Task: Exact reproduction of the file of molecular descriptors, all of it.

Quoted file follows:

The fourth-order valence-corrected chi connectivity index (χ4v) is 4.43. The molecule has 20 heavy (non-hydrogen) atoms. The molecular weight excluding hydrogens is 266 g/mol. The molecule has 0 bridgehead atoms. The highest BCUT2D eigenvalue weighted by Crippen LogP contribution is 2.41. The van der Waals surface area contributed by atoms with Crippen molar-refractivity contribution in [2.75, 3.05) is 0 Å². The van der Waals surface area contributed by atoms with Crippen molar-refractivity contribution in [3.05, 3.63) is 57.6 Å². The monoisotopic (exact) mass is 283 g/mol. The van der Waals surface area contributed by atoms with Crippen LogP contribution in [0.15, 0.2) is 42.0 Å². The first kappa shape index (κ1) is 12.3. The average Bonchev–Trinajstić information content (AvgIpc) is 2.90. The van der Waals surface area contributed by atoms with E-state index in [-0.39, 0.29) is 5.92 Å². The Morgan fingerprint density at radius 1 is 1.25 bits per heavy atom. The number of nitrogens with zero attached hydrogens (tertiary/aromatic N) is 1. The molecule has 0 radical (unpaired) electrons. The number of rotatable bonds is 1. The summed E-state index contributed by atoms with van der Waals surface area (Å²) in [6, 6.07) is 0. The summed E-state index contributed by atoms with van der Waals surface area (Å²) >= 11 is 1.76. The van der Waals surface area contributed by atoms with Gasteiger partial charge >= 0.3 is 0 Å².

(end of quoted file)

The fourth-order valence-corrected chi connectivity index (χ4v) is 4.43. The molecule has 20 heavy (non-hydrogen) atoms. The molecular weight excluding hydrogens is 266 g/mol. The molecule has 0 bridgehead atoms. The highest BCUT2D eigenvalue weighted by Crippen LogP contribution is 2.41. The van der Waals surface area contributed by atoms with Crippen molar-refractivity contribution in [2.75, 3.05) is 0 Å². The van der Waals surface area contributed by atoms with Crippen molar-refractivity contribution in [3.05, 3.63) is 57.6 Å². The monoisotopic (exact) mass is 283 g/mol. The van der Waals surface area contributed by atoms with Crippen LogP contribution in [0.15, 0.2) is 42.0 Å². The first kappa shape index (κ1) is 12.3. The average Bonchev–Trinajstić information content (AvgIpc) is 2.90. The van der Waals surface area contributed by atoms with E-state index in [-0.39, 0.29) is 5.92 Å². The Morgan fingerprint density at radius 1 is 1.25 bits per heavy atom. The number of nitrogens with zero attached hydrogens (tertiary/aromatic N) is 1. The molecule has 0 radical (unpaired) electrons. The number of rotatable bonds is 1. The summed E-state index contributed by atoms with van der Waals surface area (Å²) in [6, 6.07) is 0. The summed E-state index contributed by atoms with van der Waals surface area (Å²) >= 11 is 1.76. The van der Waals surface area contributed by atoms with Gasteiger partial charge >= 0.3 is 0 Å².